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Film Panorama #2 - Acrylic Paint on Canvas, 535 x 1700mm
 

 


Film Panorama
   

 

 

Project Statement

Figures and scenes from films are edited so characters and situations happen at different times; characters interact with others from previous or future stills from different points in the original movie.

The manipulation of film time and re appropriation of the scene creates a false environment never directed, edited or filmed, offering a second view and narrative directed, edited and painted by the artist. Thus creating another level and world mediated by the artist/director when it is transferred from a film image to a painting.

The artist becomes the director editing the film image creating narratives that exist only on the painted surface, the painting becoming the world that the viewer sees and can relate to on different levels depending on their experiences within their own outside world or previous experiences.

 

The Prince and the Paintings

In 1985, I directed a one-off performance of Hamlet at Elsinore Castle in Denmark, where Shakespeare set the play. The production was staged in the round, in a medieval brick-arched cellar with no electricity, called Erik of Pomerania's Chamber: no set, just the actors lit by 36 candles, and the audience hemming them in. In the course of the performance, I was able to walk unobserved behind the audience in the darkness, viewing the action from all angles. The young actor playing the Prince held that audience in his hand, constantly and restlessly moving around the five-metre-diameter acting area.

This experience comes back to me on observing Simon Taylor's latest works, Film Panoramas. Over two decades later, all those puzzling, paradoxical questions posed by Hamlet and Hamlet come back, the mystery and the ambiguity of both the play and the eponymous hero. Simon Taylor takes as a starting point a film still, just as the actor takes the script; both then meditate upon the material, analyse, interpret; both look from multiple angles, circle as though tethered on a rope that makes sure they do not wander too far off. We see in the paintings different viewpoints, differing levels, bringing to the viewing of them our experience, our memories, and being drawn into the world of the painting as surely as the actor interpreting the role of Hamlet eases us into the world of Hamlet, whether he is doing this in the shadows of a Danish castle or in the daylight of Shakespeare's original stage.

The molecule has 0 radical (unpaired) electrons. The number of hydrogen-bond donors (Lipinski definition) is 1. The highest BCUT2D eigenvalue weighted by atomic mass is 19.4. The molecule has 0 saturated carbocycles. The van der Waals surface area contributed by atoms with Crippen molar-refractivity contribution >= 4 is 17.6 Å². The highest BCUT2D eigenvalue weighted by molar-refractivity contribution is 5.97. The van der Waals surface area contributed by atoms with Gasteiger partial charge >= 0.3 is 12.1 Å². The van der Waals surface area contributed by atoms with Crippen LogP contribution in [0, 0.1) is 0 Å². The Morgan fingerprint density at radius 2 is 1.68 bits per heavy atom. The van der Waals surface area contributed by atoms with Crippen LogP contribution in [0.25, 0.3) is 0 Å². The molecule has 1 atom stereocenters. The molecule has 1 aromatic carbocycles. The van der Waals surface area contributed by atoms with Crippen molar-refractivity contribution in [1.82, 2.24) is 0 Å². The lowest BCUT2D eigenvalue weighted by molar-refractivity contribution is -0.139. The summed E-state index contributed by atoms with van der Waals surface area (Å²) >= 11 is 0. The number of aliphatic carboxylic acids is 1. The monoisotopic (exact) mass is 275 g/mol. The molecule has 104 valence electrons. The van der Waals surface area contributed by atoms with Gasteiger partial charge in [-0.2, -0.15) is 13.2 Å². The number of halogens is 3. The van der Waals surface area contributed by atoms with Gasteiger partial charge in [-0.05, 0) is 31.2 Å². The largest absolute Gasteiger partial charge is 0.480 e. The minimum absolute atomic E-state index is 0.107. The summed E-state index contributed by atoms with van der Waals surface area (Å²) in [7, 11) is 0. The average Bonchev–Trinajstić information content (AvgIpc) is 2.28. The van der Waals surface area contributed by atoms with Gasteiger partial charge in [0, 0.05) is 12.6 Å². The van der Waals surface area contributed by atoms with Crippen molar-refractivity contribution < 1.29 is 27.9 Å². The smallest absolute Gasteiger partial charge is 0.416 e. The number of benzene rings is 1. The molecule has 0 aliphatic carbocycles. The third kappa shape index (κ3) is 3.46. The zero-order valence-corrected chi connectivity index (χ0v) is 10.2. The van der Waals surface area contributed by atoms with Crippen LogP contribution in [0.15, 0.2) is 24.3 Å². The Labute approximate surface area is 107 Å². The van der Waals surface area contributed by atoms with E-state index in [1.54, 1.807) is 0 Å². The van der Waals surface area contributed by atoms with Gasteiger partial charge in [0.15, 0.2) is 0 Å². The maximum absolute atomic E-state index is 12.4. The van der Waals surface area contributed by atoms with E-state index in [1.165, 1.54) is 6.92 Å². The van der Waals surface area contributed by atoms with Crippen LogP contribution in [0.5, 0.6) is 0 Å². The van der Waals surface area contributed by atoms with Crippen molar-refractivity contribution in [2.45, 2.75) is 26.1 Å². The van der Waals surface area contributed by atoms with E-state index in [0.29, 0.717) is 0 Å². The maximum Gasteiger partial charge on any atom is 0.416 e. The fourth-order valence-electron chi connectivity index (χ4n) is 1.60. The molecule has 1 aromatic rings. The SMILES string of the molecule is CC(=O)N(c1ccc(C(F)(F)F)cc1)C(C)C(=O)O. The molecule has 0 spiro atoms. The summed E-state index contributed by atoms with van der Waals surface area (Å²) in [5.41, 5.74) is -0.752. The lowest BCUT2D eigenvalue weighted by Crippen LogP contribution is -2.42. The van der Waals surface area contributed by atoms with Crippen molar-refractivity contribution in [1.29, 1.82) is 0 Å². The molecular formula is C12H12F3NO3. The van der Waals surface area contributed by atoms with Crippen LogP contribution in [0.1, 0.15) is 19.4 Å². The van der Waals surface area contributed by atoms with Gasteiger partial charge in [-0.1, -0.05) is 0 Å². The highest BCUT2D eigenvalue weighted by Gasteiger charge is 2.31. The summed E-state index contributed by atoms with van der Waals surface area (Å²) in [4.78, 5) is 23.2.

I have meditated on these paintings, searching for meaning while enjoying that sense we have that, whatever the artist intended, we can also add our own meanings. “Did Shakespeare really mean that?” we might ask. Maybe he did, maybe not; the fascination is in the pleasure of being in doubts and uncertainties, with the possibility of future enlightenment. In the meantime, we can open our minds to endless interpretations.

One phrase from Hamlet has bobbed up from the depths of my experience of reading and directing the play when I have been contemplating Simon Taylor's paintings. Hamlet, deranged by the revelation of his father's murder and the possible involvement of his mother - disclosed to him by his father's spirit - finds his head spinning with thoughts that twist and collide and fly off and zoom back with such destructive force that he wonders whether he has tipped over into the realm of the mad. Unlike no other character in drama, he constantly shares his thoughts with the audience; even those who have never seen this play will know the start of his great reverie on suicide and death and the after-life: To be or not to be: that is the question. When these soliloquies were first spoken over four centuries ago, in the Globe, the actor would have been at the very midpoint of the theatre, the front of the stage, equidistant from most of the audience, whether stadning in the pit or sitting in the three banked tiers. What is real for him can only be what is created in his mind. He puts his hands to his head, feels the bone beneath the flesh, imagines, within his skull, all those swirling, maddening thoughts: This distracted globe, he calls it. But he is also in the Globe Theatre, at its very centre, performing a role, so that for the duration of the play the spectators believe he is the Prince of Denmark; they are distracted till their applause at the end breaks the spell, and they go out into the world beyond. And that world beyond is a third globe, one distracted by love and hate and sound and fury, in which we move in our own worlds, distracted by our own concerns in our own brains that lie pulsing inside the globes of our own skulls.

As I contemplate Simon Taylor's Film Panoramas, the two-dimensional paintings come alive, coil, and draw me into their world. I am confronted by enigmatic images that seem to swirl round in a mysterious dance: we view the characters who people these paintings from different angles, we try to see into their minds, see what distractions trouble their brains. The pleasure is in the puzzling: on the page or stage, the Prince; on the wall of the gallery, the paintings.

Michael Day, Artist, Director.